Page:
Located in the north Rupununi, at the confluence of the Rewa and Rupununi rivers, Rewa’s magic is its remoteness. The Rewa River is otherwise uninhabited, so offers a unique opportunity to explore a virtually untouched habitat.
The pristine natural environment and tremendous biodiversity ensure there is a lot of wildlife: jaguar, tapir, giant river otter, monkeys, capybara, giant armadillo, caiman, giant river turtle, puma, peccary, anaconda and agouti are just some of the species you may see if lucky! There is an exceptional variety of birds in the area, and over the course of a two-day stay, you can encounter well over 125 species, including manakins, macaws, Guianan cock-of-the-rock, hummingbirds, toucans, and the spectacular harpy eagle!
The Amerindian village has a population of around 300 inhabitants, mostly made up of people from the indigenous Makushi tribe, along with a few Wapixani and Patamona families. The area around the village is renowned for its ecological diversity and abundance of wildlife, and in 2005 an ecolodge was started with a community grant provided by Conservation International.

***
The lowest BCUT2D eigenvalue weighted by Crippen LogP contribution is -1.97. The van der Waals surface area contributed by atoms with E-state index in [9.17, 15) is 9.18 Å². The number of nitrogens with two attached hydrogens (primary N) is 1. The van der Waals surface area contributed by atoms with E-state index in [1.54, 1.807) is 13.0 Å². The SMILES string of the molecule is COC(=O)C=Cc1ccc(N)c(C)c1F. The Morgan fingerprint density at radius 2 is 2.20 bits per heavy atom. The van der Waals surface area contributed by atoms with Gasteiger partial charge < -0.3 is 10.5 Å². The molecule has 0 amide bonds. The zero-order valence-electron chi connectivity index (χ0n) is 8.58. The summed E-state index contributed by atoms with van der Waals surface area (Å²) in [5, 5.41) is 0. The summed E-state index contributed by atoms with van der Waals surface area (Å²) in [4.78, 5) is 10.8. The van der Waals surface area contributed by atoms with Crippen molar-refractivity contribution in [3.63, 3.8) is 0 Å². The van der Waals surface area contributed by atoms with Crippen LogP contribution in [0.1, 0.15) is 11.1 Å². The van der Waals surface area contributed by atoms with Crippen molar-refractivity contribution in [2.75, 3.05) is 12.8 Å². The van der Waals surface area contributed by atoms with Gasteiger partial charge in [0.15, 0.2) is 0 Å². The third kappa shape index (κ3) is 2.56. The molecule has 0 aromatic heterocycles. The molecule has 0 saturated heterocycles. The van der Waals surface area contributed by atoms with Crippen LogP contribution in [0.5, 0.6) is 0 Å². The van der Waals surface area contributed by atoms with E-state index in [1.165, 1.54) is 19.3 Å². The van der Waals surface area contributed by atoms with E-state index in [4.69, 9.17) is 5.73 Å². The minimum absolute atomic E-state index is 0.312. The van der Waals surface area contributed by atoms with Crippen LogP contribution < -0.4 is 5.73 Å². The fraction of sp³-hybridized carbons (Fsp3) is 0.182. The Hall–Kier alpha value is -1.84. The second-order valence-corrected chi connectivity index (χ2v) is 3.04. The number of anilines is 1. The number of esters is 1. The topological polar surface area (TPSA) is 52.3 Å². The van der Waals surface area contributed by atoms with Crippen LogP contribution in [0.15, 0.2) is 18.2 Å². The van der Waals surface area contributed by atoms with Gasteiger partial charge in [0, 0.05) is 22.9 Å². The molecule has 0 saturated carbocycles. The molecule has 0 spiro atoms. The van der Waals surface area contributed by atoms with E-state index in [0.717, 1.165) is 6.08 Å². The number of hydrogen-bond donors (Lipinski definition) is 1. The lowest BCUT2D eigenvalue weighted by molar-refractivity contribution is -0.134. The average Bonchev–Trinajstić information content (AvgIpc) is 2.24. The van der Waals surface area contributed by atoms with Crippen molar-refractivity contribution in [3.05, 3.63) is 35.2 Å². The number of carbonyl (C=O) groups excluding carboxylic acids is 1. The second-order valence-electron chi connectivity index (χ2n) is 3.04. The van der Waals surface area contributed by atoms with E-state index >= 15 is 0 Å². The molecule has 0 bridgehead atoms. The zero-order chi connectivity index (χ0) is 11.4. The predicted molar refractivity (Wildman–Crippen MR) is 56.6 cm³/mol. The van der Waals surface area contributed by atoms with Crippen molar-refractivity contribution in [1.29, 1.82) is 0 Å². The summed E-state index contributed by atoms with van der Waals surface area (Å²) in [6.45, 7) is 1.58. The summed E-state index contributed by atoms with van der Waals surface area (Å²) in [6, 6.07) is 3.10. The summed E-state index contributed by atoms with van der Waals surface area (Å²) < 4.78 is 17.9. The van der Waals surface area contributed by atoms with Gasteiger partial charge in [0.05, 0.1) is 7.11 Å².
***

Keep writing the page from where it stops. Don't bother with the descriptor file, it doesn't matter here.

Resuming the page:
There is no shortage of activities, as there are many opportunities to hike or walk, including the climb up nearby Awarmie Mountain for awe-inspiring views of the forest below, while a trip by dugout canoe offers possibilities to watch wildlife as you glide silently across an oxbow lake or drift peacefully down the river. Many large species of river fish, including tiger fish, piranha, arawana, payara and peacock bass await any keen sports fishermen. And, of course, you can explore the village to see something of the local way of life. Villagers practice subsistence farming, fishing and hunting with little opportunity for cash employment.
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